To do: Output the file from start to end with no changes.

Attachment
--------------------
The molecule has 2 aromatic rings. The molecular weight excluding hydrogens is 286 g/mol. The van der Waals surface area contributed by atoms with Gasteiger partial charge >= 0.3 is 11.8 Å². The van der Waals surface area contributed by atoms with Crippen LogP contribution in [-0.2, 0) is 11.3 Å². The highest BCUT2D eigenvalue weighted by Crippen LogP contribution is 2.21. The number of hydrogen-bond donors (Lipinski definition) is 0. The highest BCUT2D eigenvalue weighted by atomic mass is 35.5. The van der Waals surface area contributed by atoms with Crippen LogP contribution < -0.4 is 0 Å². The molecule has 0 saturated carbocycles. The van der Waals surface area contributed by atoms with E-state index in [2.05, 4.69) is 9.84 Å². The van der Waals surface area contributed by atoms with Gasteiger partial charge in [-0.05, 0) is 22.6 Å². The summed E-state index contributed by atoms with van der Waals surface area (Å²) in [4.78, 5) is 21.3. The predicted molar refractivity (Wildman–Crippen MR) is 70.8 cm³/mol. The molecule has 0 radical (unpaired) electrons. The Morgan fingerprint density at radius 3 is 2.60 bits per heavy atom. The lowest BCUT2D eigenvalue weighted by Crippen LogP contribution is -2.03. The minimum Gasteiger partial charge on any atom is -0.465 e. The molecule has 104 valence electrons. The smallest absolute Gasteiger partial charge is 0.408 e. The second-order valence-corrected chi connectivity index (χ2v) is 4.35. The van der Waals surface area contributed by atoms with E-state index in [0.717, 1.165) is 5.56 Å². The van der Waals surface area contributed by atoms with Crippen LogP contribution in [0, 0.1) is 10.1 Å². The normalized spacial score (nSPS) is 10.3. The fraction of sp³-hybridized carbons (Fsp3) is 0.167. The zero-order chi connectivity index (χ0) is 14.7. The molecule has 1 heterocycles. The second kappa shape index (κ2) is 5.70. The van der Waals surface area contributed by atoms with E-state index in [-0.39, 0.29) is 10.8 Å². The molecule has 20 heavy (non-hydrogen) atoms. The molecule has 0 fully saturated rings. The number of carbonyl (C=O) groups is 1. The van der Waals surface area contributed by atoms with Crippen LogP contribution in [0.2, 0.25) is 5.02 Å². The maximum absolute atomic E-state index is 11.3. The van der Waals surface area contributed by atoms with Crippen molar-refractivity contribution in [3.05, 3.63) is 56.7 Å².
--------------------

The molecule has 2 aromatic rings. The molecular weight excluding hydrogens is 286 g/mol. The van der Waals surface area contributed by atoms with Gasteiger partial charge >= 0.3 is 11.8 Å². The van der Waals surface area contributed by atoms with Crippen LogP contribution in [-0.2, 0) is 11.3 Å². The highest BCUT2D eigenvalue weighted by Crippen LogP contribution is 2.21. The number of hydrogen-bond donors (Lipinski definition) is 0. The highest BCUT2D eigenvalue weighted by atomic mass is 35.5. The van der Waals surface area contributed by atoms with Crippen LogP contribution < -0.4 is 0 Å². The molecule has 0 saturated carbocycles. The van der Waals surface area contributed by atoms with E-state index in [2.05, 4.69) is 9.84 Å². The van der Waals surface area contributed by atoms with Gasteiger partial charge in [-0.05, 0) is 22.6 Å². The summed E-state index contributed by atoms with van der Waals surface area (Å²) in [4.78, 5) is 21.3. The predicted molar refractivity (Wildman–Crippen MR) is 70.8 cm³/mol. The molecule has 0 radical (unpaired) electrons. The Morgan fingerprint density at radius 3 is 2.60 bits per heavy atom. The lowest BCUT2D eigenvalue weighted by Crippen LogP contribution is -2.03. The minimum Gasteiger partial charge on any atom is -0.465 e. The molecule has 104 valence electrons. The smallest absolute Gasteiger partial charge is 0.408 e. The second-order valence-corrected chi connectivity index (χ2v) is 4.35. The van der Waals surface area contributed by atoms with E-state index in [0.717, 1.165) is 5.56 Å². The van der Waals surface area contributed by atoms with Crippen LogP contribution in [0, 0.1) is 10.1 Å². The normalized spacial score (nSPS) is 10.3. The fraction of sp³-hybridized carbons (Fsp3) is 0.167. The zero-order chi connectivity index (χ0) is 14.7. The molecule has 1 heterocycles. The second kappa shape index (κ2) is 5.70. The van der Waals surface area contributed by atoms with E-state index in [-0.39, 0.29) is 10.8 Å². The molecule has 20 heavy (non-hydrogen) atoms. The molecule has 0 fully saturated rings. The number of carbonyl (C=O) groups is 1. The van der Waals surface area contributed by atoms with Crippen LogP contribution in [0.2, 0.25) is 5.02 Å². The maximum absolute atomic E-state index is 11.3. The van der Waals surface area contributed by atoms with Crippen molar-refractivity contribution in [3.05, 3.63) is 56.7 Å².